Sieve (mail filtering language)

Sieve is a domain-specific language, which was conceived on a mail server to configure mail filtering by user. The exact specification can be found in RFC 5228. Sieve has been specified to give users the ability to define your own rules in a simple way to filter e-mails. However, it is not possible to use more complex program structures, for example, work with loops or variables or to launch external programs.

The main focus of Sieve is on expandability, ease and independence of the access and architecture and the operating system used.

Sieve scripts are already executed during the delivery of the e -mail on the incoming mail server.


Statements are ended with a semicolon.


Comments are preceded by the "#" character. These comments are always valid to end of line. Multiline comments are as in C with the string " / *" and completed by the string " * /".


Only positive integers are allowed. Optionally, there is the possibility that size on indications such as " K" ( KiB, 2 ^ 10), "M" ( MiB, 2 ^ 20) and "G" ( GiB 2 ^ 30) indicate. Example: 100K represents a size of 100 Kibibytes.


Strings (strings ) are " initiated. A backslash by the quote (" \ " ) is used to characterize further quotes or backslashes, which still belong to the current string (so-called " escaping "). String lists are with" [" initiated and completed with "]".

Control structures

The most important application in the filtering of email is to test for certain characteristics. There are also well-known Sieve the IF-THEN options:

  • If
  • Elsif
  • Else

An if introduces a conditional statement. Only if the tested condition is true, the next block of code is executed. If not, then additional conditions can be queried by means of elsif. If none of the conditions of the "if" - and " elsif " blocks so, the instructions in the "else" block is executed, if it exists.

Comparisons of strings

There are several ways to test a string. As this comparison operators are used:

Addresses matching

E -mail addresses are verified address with the keyword. Of course, it is possible to check the sender or the recipient address. It is generally only compared to the actual address, so everything that is written between brackets. In order to compare the entire string, you should check on name "<" address ">". The quotation marks indicate this string. In order to check addresses on the part before the @ or after the @, the optional arguments can: localpart or: used domain. By default, the complete address is checked (equivalent: all).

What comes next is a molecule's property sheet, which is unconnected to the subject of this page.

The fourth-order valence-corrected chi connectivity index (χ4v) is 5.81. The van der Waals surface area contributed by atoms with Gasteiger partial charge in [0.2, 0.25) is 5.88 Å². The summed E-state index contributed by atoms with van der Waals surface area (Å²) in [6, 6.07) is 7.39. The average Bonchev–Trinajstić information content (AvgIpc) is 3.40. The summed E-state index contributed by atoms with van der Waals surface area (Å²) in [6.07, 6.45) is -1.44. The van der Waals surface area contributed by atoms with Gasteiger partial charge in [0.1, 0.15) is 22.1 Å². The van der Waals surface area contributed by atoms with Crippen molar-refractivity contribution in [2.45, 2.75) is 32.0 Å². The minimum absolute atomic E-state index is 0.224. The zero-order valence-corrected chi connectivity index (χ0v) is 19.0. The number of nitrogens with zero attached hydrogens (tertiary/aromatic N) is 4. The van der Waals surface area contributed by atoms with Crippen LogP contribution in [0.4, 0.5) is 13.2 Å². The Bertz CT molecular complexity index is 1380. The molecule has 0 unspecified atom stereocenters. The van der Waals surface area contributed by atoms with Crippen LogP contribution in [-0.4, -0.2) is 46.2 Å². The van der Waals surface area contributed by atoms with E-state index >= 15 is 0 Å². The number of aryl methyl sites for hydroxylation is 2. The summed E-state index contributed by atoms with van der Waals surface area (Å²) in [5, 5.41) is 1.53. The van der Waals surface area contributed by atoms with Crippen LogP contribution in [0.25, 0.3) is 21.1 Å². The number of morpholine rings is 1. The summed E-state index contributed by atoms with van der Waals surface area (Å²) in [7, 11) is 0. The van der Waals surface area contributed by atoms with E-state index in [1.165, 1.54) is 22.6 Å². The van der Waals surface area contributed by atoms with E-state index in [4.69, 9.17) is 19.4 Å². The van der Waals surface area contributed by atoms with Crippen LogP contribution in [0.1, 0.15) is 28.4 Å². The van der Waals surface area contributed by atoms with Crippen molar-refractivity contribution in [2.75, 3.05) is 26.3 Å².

Size comparisons

The size of a mail checks to size with the keyword. Comparisons with numbers you can with the operators: over or: under perform.

Header fields

E -mail headers can be checked with the keyword header. Header fields can be searched using the normal string comparisons described above. It is important to ensure that the colon is not used.


Block statements are introduced and { with } with terminated. Blocks are used to perform several instructions according to a test.


The following instructions are specified according to the RFC:


Sieve also allows additional extensions that need to be declared at the beginning of the script with the keyword require.


The following example uses some of the examples described above, and defines an example script:

# Example script # require [ " fileinto ", " reject" ];   # Messages larger 100K are rejected with an error message #   if size: over 100K {     reject " Please send me the next time a smaller mail. For large Attachments, please upload the files to a server and send me a URL. Thank you. "; }   # A mailing list is to be moved to a folder "mailing list" #   elsif address: is [ "From", "To" ] " [email protected] " {     fileinto " INBOX.mailinglist "; }   # Spam rule: Message does not contain my address in the To, CC or Bcc # Header, or subject is something with "money" or " Viagra ". #   elsif anyof (not address: all: contains [ "To", " Cc ", " Bcc "] " [email protected] " header: matches "Subject" [" * you * ", "* Viagra * " ]) {        fileinto " INBOX.spam "; }     # All other mails we keep. # This rule would not be necessary, since the "implicit keep" # Already covered.   else {       keep; } Web Links

  • Official Documentation
  • Cyrus
  • RFC 5228
  • Programming language